Attending 'Work, Sex, Money, Dharma' with Martin Aylward.

Work, Sex, Money, Dharma…I heard these words inside my head as I read the invitation email from London Insight and went yes, a resounding yes!!! I imagine there were exclamation marks emphasising my ‘Hell, yeah!’ inside my head.

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I knew who Martin Aylward was from You-tube and really enjoyed him speaking about the three gestures with money, knowing how the hand gestures (grasping, avoiding and confusion) seem consistent; both when I speak about money or when others gesture in money-related conversations. He passed the ‘know, like, trust’ test from me and so off I went to this Urban retreat held at the beautiful St. Luke’s community centre, London.

I want to share a few key insights I had from the workshop. Work, Sex, Money, Dharma…these are four highly charged topics we tend to put a lot of energy into avoiding thinking about, avoiding deep introspection or just not questioning our habits or beliefs.

We often have stories about these — especially money, in my experience anyway…and don’t slow down to check in with our bodies if what we believe or say actually feels true. We (me included in having a dysfunctional relationship with money ) default to our habit patterns, conditioning or learned behaviour from our family or culture when it comes to money. Taking time to slow down in retreat or other ways, helps us get conscious and realise there is hope in moving towards greater liberation in these areas.

We first explored what comes up with work and related assumptions or associations with work. Were the assumptions inspiring or liberating, Martin asked? We talked about ‘work-life’ balance which suggests, Martin observed, that the richness is over here and work is over there, pointing to separate locations.

We explored what we had learned in our life about work. This involved delving into our observations of our parents, their attitudes to work, conflicts at work, their happiness or lack of it with work, gender biases that perhaps were present and so much more. We looked at our own orientation to work from the Buddhist view of the three poisons of greed, hatred and delusion; simply translated by Martin as demand, defence and distraction.

There were several opportunities over the retreat for supported introspection with monologue work, where one person talked for 10 minutes, in response to a question we were exploring, with 2 others listening silently. We all had a turn and at the end, we had a few minutes for a debrief which included a discussion of common themes or what came up for us (but no analysing, advice giving, etc).

Usually, when we talk about these sorts of charged themes, we revert to our old stories — the ones we know about ourselves and can repeat easily. However Martin’s instructions were crystal clear: “Let the words come from sensing, in the moment…”, He encouraged us to stay with our body sensations. “Go fear-wards”, he advocated playfully suggesting a gentle curiosity and speaking from what was alive at the moment. This led to participants having clearer insights overall with new material coming up; it felt easy to listen to someone when they were speaking from this space of honesty and presence.

I particularly enjoyed Martin’s teachings about our relationship to being ‘busy’. “ We use busy as a ‘disguised boast’. What we really mean is ‘I am so very important’, he said. This rang true for me, a recovered workaholic, who felt a frantic ‘doing’ for most of my 20’s and 30’s. The strategy of being busy was for me a path to establishing my usefulness, self-worth and contribution to others, although done in an unhealthy, people-pleasing, life-alienating kind of way. Thankfully, this unhelpful pattern is now behind me.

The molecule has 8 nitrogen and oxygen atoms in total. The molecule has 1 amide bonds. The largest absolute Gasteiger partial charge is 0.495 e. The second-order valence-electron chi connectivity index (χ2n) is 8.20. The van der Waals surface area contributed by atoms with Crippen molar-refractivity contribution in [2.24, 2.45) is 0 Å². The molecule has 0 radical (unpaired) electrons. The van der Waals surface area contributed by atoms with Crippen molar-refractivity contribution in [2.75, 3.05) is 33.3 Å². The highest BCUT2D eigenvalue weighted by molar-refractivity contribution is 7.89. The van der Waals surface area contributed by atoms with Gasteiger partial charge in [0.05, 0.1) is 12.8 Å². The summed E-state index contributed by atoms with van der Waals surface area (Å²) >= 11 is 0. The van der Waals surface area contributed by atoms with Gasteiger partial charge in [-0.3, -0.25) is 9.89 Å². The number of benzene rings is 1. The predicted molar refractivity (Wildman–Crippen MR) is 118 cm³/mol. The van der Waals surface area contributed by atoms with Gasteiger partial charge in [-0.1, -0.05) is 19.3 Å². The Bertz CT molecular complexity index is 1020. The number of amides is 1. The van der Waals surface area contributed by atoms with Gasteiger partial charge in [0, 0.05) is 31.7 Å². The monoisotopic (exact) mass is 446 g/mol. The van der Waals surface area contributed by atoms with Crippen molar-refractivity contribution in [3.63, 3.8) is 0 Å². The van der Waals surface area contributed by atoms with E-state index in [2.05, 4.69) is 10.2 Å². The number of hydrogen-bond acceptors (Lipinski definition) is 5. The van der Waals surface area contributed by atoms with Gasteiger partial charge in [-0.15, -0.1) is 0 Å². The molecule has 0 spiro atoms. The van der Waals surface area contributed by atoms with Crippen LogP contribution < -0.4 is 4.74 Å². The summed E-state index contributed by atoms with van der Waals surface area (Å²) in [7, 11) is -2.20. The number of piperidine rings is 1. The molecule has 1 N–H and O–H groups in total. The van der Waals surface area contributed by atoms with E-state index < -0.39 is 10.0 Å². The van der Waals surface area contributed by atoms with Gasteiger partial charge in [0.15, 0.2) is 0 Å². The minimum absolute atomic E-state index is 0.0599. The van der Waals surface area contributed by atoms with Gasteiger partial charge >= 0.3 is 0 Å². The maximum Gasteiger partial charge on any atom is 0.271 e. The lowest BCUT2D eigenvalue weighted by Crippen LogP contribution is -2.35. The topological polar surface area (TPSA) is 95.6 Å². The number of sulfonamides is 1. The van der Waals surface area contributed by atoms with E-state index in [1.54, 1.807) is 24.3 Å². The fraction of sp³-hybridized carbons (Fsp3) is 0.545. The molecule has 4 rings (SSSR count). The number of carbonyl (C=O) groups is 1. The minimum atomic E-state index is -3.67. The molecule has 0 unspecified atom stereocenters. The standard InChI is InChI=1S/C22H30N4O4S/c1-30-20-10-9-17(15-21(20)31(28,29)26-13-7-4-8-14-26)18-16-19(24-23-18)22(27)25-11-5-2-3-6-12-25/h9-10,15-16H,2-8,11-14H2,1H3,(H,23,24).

I also enjoyed Martin’s ‘scary demon’ face exercises after lunch — designed to wake us up and energise us…in preparation for the afternoon session. We stuck our tongues out, took a deep breath, lifted our arms up and went bahhhhhh….with a long exhale, staying with the exhale for a little longer than usual. In facilitating a workshop, I so appreciate when the leader recognises natural ebbs and flows of our human energy levels and capacity to feel lethargic while digesting meals.

I won’t talk about sex, skipping straight to money. Just kidding! Sex covered intimacy and ways in which we get reactive in a relationship. I don’t seem to have too many notes on that topic, perhaps I should have done more scary demon faces after lunch.

Day 2, a morning session and the topic was money. I was on the front row, ready for it. A book suggestion is always welcomed by me (and perhaps you too?) — ‘The Buddha’s teachings on prosperity’ written for lay people or householders was suggested. Martin explained, the Buddha taught that your intention as lay people should be to increase your income each year, so that you take better care of yourself, those that depend on you and society. This was a relief to hear especially as money is often shunned as ‘bad’ or ‘impure’ in some spiritual communities.

Martin also talked about Jacob Needleman,- one of my favourite authors on money — who stated that any spiritual practice needs to take into account the relationship with money. Again, we looked at this from the three poisons: greed, hatred and delusion… A few ways greed may manifest is fixating on earning more, spending more or holding the overarching belief that ‘greed is good’. A few examples of how hatred may manifest is feeling aversion, feeling repulsed or consciously pushing money away. Delusions take the form of going unconscious or feeling disconnected from money or going into a mess with finances. Fascinating, right?